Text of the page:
[ntp:questions] Using ntpdate -b SERVER shortly after SERVER boots

Richard B. gilbert rgilbert88 at comcast.net
Fri Feb 9 21:12:07 UTC 2007

Donald Murray, P.Eng. wrote:
> How quickly can an isolated ntp server respond to 'ntpdate' queries
> after the server starts?
> We have thousands of isolated remote networks which have no reliable
> source of time. At each site we have one Linux machine which acts as
> the ntp server (let's call it SERVER). Our users are able to set the
> clock on this ntp server, based on eyeball-and-wristwatch. Yuck.
> SERVER config:
> server     # local clock
> fudge stratum 10
> driftfile /etc/ntp/drift
> authenticate no
> One of the ntp clients is a second Linux machine (let's call it
> CLIENT), connected to the server via a PPP link over a radio. We also
> have numerous Windows 2000 ntp clients, but we can ignore them in this
> sad tale. Power at these sites is atrocious at best (frequent
> brown-outs, black-outs, etc.), and lightning strikes are not uncommon.
> CLIENT config:
> server        # SERVER
> server     # local clock
> fudge stratum 10
> driftfile /etc/ntp/drift
> authenticate no
> Time on these networks is of course completely bogus. But our
> customers want it to be uniformly bogus. :-)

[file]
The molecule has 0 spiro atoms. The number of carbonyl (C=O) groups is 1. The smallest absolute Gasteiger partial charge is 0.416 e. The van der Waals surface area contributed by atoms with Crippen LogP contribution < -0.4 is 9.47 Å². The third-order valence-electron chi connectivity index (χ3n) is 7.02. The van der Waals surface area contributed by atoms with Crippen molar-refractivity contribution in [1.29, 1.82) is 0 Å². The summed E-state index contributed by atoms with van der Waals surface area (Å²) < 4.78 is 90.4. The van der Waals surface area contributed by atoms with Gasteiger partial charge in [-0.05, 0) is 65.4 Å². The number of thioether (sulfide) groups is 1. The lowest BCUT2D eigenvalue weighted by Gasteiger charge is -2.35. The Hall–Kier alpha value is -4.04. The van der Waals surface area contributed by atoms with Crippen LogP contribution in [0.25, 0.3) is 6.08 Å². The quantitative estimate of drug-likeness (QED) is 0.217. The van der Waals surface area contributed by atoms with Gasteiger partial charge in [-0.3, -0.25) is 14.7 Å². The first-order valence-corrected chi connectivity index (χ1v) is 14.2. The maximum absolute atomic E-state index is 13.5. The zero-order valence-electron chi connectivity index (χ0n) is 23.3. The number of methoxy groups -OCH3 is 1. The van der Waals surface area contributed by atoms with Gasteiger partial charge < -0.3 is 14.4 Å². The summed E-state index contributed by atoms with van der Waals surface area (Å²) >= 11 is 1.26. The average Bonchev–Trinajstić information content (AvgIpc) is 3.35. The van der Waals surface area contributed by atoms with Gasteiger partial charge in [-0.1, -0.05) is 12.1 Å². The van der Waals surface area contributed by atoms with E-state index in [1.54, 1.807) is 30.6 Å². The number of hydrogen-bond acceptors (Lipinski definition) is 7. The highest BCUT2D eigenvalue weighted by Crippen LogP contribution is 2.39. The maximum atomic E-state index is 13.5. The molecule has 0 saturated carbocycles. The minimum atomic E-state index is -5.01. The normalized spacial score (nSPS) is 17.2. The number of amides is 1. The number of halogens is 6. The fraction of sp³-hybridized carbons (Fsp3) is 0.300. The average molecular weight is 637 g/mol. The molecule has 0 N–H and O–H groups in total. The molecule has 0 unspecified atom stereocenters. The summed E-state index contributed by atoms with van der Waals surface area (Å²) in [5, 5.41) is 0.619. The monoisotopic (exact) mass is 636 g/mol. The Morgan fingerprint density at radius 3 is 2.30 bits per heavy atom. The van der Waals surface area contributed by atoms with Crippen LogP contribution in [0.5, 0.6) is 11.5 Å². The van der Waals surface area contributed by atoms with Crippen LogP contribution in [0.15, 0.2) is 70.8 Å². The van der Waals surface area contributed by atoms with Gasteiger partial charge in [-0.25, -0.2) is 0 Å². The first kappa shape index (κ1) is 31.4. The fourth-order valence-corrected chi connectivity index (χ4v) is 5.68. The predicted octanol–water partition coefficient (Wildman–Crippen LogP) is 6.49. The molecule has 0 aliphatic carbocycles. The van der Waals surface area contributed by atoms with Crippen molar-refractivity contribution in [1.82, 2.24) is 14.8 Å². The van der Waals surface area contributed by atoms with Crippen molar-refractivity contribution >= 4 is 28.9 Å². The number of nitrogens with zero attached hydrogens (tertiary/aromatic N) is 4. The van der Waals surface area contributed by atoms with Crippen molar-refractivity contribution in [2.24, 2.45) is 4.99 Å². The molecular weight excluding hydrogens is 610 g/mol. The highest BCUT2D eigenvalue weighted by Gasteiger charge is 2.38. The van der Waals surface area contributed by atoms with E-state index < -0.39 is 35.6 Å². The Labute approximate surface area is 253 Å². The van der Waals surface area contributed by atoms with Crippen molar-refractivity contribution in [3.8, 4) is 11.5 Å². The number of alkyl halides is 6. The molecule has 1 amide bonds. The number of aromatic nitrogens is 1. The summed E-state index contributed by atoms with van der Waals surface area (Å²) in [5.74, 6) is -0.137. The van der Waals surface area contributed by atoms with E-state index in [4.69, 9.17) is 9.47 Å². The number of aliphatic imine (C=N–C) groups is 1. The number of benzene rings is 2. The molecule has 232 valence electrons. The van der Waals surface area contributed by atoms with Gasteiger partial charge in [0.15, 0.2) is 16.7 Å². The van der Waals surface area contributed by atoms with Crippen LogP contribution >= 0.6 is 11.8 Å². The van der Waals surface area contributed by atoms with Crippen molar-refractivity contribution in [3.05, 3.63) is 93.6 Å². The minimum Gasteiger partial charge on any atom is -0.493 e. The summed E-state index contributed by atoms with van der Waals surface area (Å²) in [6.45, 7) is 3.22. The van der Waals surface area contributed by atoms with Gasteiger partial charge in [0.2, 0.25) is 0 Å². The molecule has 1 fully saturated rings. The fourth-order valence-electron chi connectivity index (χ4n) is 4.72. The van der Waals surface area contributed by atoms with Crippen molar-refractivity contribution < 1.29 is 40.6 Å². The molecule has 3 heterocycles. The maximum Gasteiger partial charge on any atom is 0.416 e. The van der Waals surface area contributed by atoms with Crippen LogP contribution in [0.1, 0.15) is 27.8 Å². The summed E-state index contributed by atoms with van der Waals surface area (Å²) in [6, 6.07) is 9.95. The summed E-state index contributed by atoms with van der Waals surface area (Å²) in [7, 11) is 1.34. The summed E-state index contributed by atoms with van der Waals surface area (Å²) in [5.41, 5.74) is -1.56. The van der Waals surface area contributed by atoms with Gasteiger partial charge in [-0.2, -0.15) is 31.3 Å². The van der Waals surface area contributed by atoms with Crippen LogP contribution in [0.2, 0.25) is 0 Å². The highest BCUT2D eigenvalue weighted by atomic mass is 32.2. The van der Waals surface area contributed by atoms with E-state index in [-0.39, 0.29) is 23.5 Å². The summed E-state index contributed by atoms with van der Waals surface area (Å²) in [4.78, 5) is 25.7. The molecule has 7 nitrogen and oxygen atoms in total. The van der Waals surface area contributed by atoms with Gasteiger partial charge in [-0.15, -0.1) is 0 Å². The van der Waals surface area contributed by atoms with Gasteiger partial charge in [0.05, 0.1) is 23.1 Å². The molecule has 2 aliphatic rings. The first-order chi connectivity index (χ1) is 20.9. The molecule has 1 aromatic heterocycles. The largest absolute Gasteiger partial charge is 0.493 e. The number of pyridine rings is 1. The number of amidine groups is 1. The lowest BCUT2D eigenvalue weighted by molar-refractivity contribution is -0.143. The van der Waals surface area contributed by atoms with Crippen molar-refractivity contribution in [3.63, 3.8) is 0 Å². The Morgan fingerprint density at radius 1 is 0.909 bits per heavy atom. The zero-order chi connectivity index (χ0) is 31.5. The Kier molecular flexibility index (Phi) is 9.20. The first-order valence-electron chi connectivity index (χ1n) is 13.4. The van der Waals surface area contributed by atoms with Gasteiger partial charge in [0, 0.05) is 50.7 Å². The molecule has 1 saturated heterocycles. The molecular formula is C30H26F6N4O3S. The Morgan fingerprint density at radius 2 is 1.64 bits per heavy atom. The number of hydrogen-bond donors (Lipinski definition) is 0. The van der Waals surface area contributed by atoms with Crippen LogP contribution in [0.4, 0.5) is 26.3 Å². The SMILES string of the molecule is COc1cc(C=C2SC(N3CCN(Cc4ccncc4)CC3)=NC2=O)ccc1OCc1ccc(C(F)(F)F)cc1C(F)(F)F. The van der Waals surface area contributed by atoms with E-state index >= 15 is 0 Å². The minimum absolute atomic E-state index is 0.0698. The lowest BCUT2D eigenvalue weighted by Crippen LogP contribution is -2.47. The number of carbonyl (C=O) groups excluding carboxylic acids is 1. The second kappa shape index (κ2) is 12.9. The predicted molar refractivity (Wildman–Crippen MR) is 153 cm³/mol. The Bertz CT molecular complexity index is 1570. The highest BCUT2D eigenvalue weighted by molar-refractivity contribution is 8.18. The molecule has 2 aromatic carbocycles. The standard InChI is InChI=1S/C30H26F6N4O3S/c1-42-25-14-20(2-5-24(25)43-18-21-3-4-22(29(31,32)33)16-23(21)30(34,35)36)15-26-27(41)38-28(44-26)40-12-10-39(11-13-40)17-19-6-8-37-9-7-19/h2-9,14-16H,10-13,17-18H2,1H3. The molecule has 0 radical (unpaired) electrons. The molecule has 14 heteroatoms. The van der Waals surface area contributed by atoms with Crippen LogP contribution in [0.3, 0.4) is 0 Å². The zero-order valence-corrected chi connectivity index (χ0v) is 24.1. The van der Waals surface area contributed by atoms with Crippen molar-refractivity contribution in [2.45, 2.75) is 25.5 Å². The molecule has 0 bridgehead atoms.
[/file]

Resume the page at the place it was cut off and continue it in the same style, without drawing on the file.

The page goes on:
> We're running 4.1.0 ntpd on 2.4.22 kernels. Since there are thousands
> of remote sites, upgrading ntpd would be prohibitively expensive.
> Adding a GPS refclock is also out of the question.
> When CLIENT's PPP link comes up we run the deprecated 'ntpdate -b
> SERVER'. This works fine as long as ntpd on SERVER has been running
> for a while; otherwise we get the usual:
> no server suitable for synchronization found
> Is there anything I can do to SERVER's ntp config to encourage it to
> respond to remote ntpdate queries more quickly on startup? My
> co-workers keep telling me to give up and query the time on SERVER
> with /bin/date. Ick.

Two things!  Use the "-g" switch when you start ntpd.  That will cause 
it to unconditionally set the clock to a reasonable approximation of the 
correct time (within +/- ten milliseconds).  You can also add the 
"iburst" keyword to each of your "server" statements in ntp.conf.   This 
will cause ntpd to send the first eight request packets at two second 
intervals.  This gets ntpd enough information to start synchronizing the 
clock.  Thereafter, request packets go out to each server at 64 second 
intervals, increasing to as much as 1024 second intervals as the server 
gets a good "lock" on the time.

If it's a "warm" start; e.g. you have a valid drift file, the server 
should be usable in five to ten minutes and be well synnchronized in 
thirty to sixty minutes.  A cold start takes a bit longer.  Most uf us 
try to keep our servers running 24x7x365 so startup is not much of an 
issue.  An uninterruptable power supply is a very good investment here;
it minimizes the the reboots because the power company "burped"!  If you 
are really serious about it, you have redundant power supplies, 
redundant UPS's, emergency generators, etc.  My server has been up for 
104 days!  (no emergency generator)

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